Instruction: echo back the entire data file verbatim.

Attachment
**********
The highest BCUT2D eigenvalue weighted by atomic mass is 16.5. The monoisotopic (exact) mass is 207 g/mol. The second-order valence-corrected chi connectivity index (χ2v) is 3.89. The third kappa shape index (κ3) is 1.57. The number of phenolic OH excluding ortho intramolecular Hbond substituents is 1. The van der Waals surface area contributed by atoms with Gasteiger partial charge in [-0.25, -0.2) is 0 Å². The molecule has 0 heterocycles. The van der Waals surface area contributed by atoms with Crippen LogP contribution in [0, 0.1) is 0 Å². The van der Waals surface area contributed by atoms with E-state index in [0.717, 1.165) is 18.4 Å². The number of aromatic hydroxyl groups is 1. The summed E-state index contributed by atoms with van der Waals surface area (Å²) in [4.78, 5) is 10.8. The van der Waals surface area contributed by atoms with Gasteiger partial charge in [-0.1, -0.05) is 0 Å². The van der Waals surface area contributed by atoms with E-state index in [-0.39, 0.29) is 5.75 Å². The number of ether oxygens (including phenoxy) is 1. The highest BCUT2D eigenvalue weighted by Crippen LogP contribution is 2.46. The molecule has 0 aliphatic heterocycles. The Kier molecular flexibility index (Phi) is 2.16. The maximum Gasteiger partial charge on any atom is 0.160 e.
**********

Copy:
The highest BCUT2D eigenvalue weighted by atomic mass is 16.5. The monoisotopic (exact) mass is 207 g/mol. The second-order valence-corrected chi connectivity index (χ2v) is 3.89. The third kappa shape index (κ3) is 1.57. The number of phenolic OH excluding ortho intramolecular Hbond substituents is 1. The van der Waals surface area contributed by atoms with Gasteiger partial charge in [-0.25, -0.2) is 0 Å². The molecule has 0 heterocycles. The van der Waals surface area contributed by atoms with Crippen LogP contribution in [0, 0.1) is 0 Å². The van der Waals surface area contributed by atoms with E-state index in [0.717, 1.165) is 18.4 Å². The number of aromatic hydroxyl groups is 1. The summed E-state index contributed by atoms with van der Waals surface area (Å²) in [4.78, 5) is 10.8. The van der Waals surface area contributed by atoms with Gasteiger partial charge in [-0.1, -0.05) is 0 Å². The van der Waals surface area contributed by atoms with E-state index in [-0.39, 0.29) is 5.75 Å². The number of ether oxygens (including phenoxy) is 1. The highest BCUT2D eigenvalue weighted by Crippen LogP contribution is 2.46. The molecule has 0 aliphatic heterocycles. The Kier molecular flexibility index (Phi) is 2.16. The maximum Gasteiger partial charge on any atom is 0.160 e.